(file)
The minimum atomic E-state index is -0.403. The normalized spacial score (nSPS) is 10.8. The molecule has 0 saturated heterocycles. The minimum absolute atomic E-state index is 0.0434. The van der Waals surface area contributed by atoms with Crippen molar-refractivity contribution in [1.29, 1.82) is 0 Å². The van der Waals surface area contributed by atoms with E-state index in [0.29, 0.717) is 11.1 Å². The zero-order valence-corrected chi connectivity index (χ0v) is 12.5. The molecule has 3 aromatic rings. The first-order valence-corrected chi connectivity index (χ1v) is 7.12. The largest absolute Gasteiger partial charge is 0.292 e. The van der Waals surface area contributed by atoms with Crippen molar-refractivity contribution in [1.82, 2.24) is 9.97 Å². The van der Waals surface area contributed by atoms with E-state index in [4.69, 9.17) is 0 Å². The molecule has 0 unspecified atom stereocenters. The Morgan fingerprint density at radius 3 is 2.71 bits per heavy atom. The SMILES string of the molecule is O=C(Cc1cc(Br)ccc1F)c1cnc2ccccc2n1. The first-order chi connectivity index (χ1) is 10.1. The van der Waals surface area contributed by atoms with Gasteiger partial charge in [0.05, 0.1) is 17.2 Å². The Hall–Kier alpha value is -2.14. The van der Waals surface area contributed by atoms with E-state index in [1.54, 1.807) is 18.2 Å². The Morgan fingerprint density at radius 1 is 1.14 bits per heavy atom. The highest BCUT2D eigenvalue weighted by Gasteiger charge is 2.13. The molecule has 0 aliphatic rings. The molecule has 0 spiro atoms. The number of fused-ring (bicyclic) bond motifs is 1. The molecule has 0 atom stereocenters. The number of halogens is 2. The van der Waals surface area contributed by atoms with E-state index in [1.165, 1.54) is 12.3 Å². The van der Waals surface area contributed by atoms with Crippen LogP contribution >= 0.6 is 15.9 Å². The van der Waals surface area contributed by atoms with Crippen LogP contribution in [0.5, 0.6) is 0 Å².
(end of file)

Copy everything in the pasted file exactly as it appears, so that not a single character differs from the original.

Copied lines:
The minimum atomic E-state index is -0.403. The normalized spacial score (nSPS) is 10.8. The molecule has 0 saturated heterocycles. The minimum absolute atomic E-state index is 0.0434. The van der Waals surface area contributed by atoms with Crippen molar-refractivity contribution in [1.29, 1.82) is 0 Å². The van der Waals surface area contributed by atoms with E-state index in [0.29, 0.717) is 11.1 Å². The zero-order valence-corrected chi connectivity index (χ0v) is 12.5. The molecule has 3 aromatic rings. The first-order valence-corrected chi connectivity index (χ1v) is 7.12. The largest absolute Gasteiger partial charge is 0.292 e. The van der Waals surface area contributed by atoms with Crippen molar-refractivity contribution in [1.82, 2.24) is 9.97 Å². The van der Waals surface area contributed by atoms with E-state index in [4.69, 9.17) is 0 Å². The molecule has 0 unspecified atom stereocenters. The Morgan fingerprint density at radius 3 is 2.71 bits per heavy atom. The SMILES string of the molecule is O=C(Cc1cc(Br)ccc1F)c1cnc2ccccc2n1. The first-order chi connectivity index (χ1) is 10.1. The van der Waals surface area contributed by atoms with Gasteiger partial charge in [0.05, 0.1) is 17.2 Å². The Hall–Kier alpha value is -2.14. The van der Waals surface area contributed by atoms with E-state index in [1.54, 1.807) is 18.2 Å². The Morgan fingerprint density at radius 1 is 1.14 bits per heavy atom. The highest BCUT2D eigenvalue weighted by Gasteiger charge is 2.13. The molecule has 0 aliphatic rings. The molecule has 0 spiro atoms. The number of fused-ring (bicyclic) bond motifs is 1. The molecule has 0 atom stereocenters. The number of halogens is 2. The van der Waals surface area contributed by atoms with E-state index in [1.165, 1.54) is 12.3 Å². The van der Waals surface area contributed by atoms with Crippen LogP contribution >= 0.6 is 15.9 Å². The van der Waals surface area contributed by atoms with Crippen LogP contribution in [0.5, 0.6) is 0 Å².